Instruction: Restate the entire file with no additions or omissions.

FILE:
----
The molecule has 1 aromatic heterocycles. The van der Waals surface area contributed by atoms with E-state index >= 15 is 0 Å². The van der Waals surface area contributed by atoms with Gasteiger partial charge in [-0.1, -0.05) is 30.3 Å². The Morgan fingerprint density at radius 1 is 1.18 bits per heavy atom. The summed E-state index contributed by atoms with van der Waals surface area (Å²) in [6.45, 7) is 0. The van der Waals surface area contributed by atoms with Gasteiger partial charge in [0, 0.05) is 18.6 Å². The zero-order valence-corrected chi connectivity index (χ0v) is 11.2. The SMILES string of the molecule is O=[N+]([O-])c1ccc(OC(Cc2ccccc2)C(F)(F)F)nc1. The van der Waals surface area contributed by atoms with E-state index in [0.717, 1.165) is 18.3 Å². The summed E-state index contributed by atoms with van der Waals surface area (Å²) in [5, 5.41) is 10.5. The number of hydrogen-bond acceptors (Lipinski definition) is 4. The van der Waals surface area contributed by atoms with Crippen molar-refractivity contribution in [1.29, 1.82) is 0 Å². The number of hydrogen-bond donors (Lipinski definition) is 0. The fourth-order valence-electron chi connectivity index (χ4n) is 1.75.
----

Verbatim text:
The molecule has 1 aromatic heterocycles. The van der Waals surface area contributed by atoms with E-state index >= 15 is 0 Å². The van der Waals surface area contributed by atoms with Gasteiger partial charge in [-0.1, -0.05) is 30.3 Å². The Morgan fingerprint density at radius 1 is 1.18 bits per heavy atom. The summed E-state index contributed by atoms with van der Waals surface area (Å²) in [6.45, 7) is 0. The van der Waals surface area contributed by atoms with Gasteiger partial charge in [0, 0.05) is 18.6 Å². The zero-order valence-corrected chi connectivity index (χ0v) is 11.2. The SMILES string of the molecule is O=[N+]([O-])c1ccc(OC(Cc2ccccc2)C(F)(F)F)nc1. The van der Waals surface area contributed by atoms with E-state index in [0.717, 1.165) is 18.3 Å². The summed E-state index contributed by atoms with van der Waals surface area (Å²) in [5, 5.41) is 10.5. The number of hydrogen-bond acceptors (Lipinski definition) is 4. The van der Waals surface area contributed by atoms with Crippen molar-refractivity contribution in [1.29, 1.82) is 0 Å². The number of hydrogen-bond donors (Lipinski definition) is 0. The fourth-order valence-electron chi connectivity index (χ4n) is 1.75.